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from myself. For I imagine, from the appearance and actions of the automata, assisted by your knowledge of the history, you will be at no loss to discover the subject of conversation.
Mrs. N.-Come, Amelia, do not be ceremonious, Mr. Davenport has paid so polite a compliment to your mamma, that for her honour, neither yourself nor your sister, must trouble him with many questions; but explain the representation, in the best manner in your power: Harriot, as you are the youngest, favour us first with
your opinion. Harriot.-0 mamma, there are so many figures in this scene, that I am sure I shall not be able to explain it, do permit my sister; perhaps, the gentleman will show us an easier one by
Mrs. N.-Amelia, oblige your sister and proceed.
Amelia.- I think, Sir, that the man who has just crossed the scene, with some straw, and has now brought some water to wash the feet of his visitor, and his attendants, must be Laban; he presents meat also to them, the servant declines the hospitable offer, and although, Sir, you will not permit your ventriloquist to assist me, yet the figure which now appears speaking, has such an expressive action, I almost think I hear him say, I will not eat until I have told my errand.
How attentively Rebekah listens to his tale! I do not think the bloom upon her countenance, arises from disapprobation, but rather indicates the pleasure which she feels, while he proceeds to acquaint the family with the design of his visit, and the success with which he had already been favoured.
The father and brother of the damsel
appear at once to comply with his request. I admire the faithful servant, well did he deserve so good a master; see how he again bows himself almost to the earth, as receiving his answer both from God and from man. He was not only a trusty, but a wise servant; not only a good man, but a man of great address. His attendants, at his direction, now bring in the treasures; jewels of silver, and jewels of gold, also elegant and superb dresses, which the well-pleased Rebekah very courteously receives.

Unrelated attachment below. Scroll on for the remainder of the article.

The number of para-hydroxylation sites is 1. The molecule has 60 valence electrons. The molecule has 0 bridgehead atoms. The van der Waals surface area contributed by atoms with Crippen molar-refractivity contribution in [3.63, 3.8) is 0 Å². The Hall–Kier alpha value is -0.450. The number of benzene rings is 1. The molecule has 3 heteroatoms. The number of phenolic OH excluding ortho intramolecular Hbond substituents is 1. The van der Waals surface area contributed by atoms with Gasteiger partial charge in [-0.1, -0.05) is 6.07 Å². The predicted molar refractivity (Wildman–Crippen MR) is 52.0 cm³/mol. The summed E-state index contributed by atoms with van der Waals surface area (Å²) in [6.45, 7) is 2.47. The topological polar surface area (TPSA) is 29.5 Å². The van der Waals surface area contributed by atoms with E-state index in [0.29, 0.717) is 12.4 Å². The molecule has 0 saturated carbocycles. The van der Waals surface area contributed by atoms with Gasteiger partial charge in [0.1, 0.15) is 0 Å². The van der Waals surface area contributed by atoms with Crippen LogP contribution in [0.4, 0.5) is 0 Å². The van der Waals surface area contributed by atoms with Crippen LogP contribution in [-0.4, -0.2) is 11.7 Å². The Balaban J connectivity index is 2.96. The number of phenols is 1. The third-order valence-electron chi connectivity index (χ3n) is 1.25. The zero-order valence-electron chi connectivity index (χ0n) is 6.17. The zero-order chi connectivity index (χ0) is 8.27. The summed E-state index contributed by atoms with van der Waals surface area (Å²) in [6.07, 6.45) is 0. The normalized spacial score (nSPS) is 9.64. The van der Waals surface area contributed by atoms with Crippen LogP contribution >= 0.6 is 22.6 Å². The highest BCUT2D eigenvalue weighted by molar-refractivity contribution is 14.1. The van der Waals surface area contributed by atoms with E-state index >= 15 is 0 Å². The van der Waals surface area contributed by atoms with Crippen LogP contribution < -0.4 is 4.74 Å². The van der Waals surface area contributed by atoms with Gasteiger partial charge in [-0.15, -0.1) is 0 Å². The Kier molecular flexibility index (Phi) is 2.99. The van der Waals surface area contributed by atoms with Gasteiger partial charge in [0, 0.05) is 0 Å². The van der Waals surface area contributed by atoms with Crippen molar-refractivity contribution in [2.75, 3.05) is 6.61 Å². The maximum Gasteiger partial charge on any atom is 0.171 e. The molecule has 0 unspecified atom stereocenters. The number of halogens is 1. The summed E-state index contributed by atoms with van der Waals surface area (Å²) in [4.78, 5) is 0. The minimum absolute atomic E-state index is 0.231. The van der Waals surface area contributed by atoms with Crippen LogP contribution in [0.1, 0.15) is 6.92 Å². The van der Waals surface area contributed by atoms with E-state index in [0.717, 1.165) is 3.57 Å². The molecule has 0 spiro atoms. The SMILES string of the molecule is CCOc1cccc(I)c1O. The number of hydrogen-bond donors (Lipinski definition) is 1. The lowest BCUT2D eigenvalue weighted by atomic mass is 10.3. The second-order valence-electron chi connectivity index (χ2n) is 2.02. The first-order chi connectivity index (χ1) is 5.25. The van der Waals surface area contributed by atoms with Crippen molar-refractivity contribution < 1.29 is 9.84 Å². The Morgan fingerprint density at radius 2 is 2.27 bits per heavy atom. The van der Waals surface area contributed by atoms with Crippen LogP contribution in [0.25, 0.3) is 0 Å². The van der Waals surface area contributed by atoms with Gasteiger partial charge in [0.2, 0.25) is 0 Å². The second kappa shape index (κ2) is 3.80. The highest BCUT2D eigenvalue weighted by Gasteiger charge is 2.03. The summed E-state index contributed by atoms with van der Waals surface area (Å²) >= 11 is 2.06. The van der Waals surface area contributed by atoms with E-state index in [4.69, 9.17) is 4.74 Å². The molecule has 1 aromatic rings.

You find, Miss, said the exhibitor, that it was an antient custom for ladies to be fond of a little finery; and travellers assert, that the same desire prevails in every country, to the present time.
Mrs. N—Then, Sir, if that be correct, ladies should not be blamed for introducing new fashions.
D.-I assure you, Madam, I by no means censure the ladies for doing so, change of fashions, may absolutely be requisite, for the benefit of the community; I wish one were now introduced, that would not only be generally approved, but universally adopted, by the whole population of the empire; such an one would please our manufacturers, bring our looms into active service, employ the poor, and be advantageous to all.
Now, Miss Harriot, a scene is prepared, which I imagine you will at once recognize, favour me with your opinion.
Harriot-I fear I shall not be able to describe it, so well as my sister; looking into the Camera, added, I see a venerable old man, reposing on a bed, or rather a sofa, he appears as if he were blind. A young man enters